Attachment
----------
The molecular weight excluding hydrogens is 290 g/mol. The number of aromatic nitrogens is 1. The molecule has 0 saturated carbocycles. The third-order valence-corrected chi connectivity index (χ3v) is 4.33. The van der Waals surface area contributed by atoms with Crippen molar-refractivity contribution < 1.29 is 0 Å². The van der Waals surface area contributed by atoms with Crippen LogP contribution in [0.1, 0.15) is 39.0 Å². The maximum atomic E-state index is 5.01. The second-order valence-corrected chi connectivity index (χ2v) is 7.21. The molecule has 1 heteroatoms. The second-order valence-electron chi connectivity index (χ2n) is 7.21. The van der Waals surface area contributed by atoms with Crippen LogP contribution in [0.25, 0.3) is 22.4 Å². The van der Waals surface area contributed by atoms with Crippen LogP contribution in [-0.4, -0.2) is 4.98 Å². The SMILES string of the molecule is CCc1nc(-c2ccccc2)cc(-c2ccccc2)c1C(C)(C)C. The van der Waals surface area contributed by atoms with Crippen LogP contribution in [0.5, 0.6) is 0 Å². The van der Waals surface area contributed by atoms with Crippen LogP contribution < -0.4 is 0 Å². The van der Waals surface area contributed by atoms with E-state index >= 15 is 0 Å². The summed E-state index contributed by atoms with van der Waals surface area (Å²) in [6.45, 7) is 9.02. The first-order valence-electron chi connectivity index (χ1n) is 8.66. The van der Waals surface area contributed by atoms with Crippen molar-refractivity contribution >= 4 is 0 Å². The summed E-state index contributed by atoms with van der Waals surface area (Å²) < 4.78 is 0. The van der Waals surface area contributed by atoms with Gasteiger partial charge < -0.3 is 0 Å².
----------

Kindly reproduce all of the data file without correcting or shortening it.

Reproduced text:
The molecular weight excluding hydrogens is 290 g/mol. The number of aromatic nitrogens is 1. The molecule has 0 saturated carbocycles. The third-order valence-corrected chi connectivity index (χ3v) is 4.33. The van der Waals surface area contributed by atoms with Crippen molar-refractivity contribution < 1.29 is 0 Å². The van der Waals surface area contributed by atoms with Crippen LogP contribution in [0.1, 0.15) is 39.0 Å². The maximum atomic E-state index is 5.01. The second-order valence-corrected chi connectivity index (χ2v) is 7.21. The molecule has 1 heteroatoms. The second-order valence-electron chi connectivity index (χ2n) is 7.21. The van der Waals surface area contributed by atoms with Crippen LogP contribution in [0.25, 0.3) is 22.4 Å². The van der Waals surface area contributed by atoms with Crippen LogP contribution in [-0.4, -0.2) is 4.98 Å². The SMILES string of the molecule is CCc1nc(-c2ccccc2)cc(-c2ccccc2)c1C(C)(C)C. The van der Waals surface area contributed by atoms with Crippen LogP contribution in [0.5, 0.6) is 0 Å². The van der Waals surface area contributed by atoms with Crippen LogP contribution < -0.4 is 0 Å². The van der Waals surface area contributed by atoms with E-state index >= 15 is 0 Å². The summed E-state index contributed by atoms with van der Waals surface area (Å²) in [6.45, 7) is 9.02. The first-order valence-electron chi connectivity index (χ1n) is 8.66. The van der Waals surface area contributed by atoms with Crippen molar-refractivity contribution >= 4 is 0 Å². The summed E-state index contributed by atoms with van der Waals surface area (Å²) < 4.78 is 0. The van der Waals surface area contributed by atoms with Gasteiger partial charge < -0.3 is 0 Å².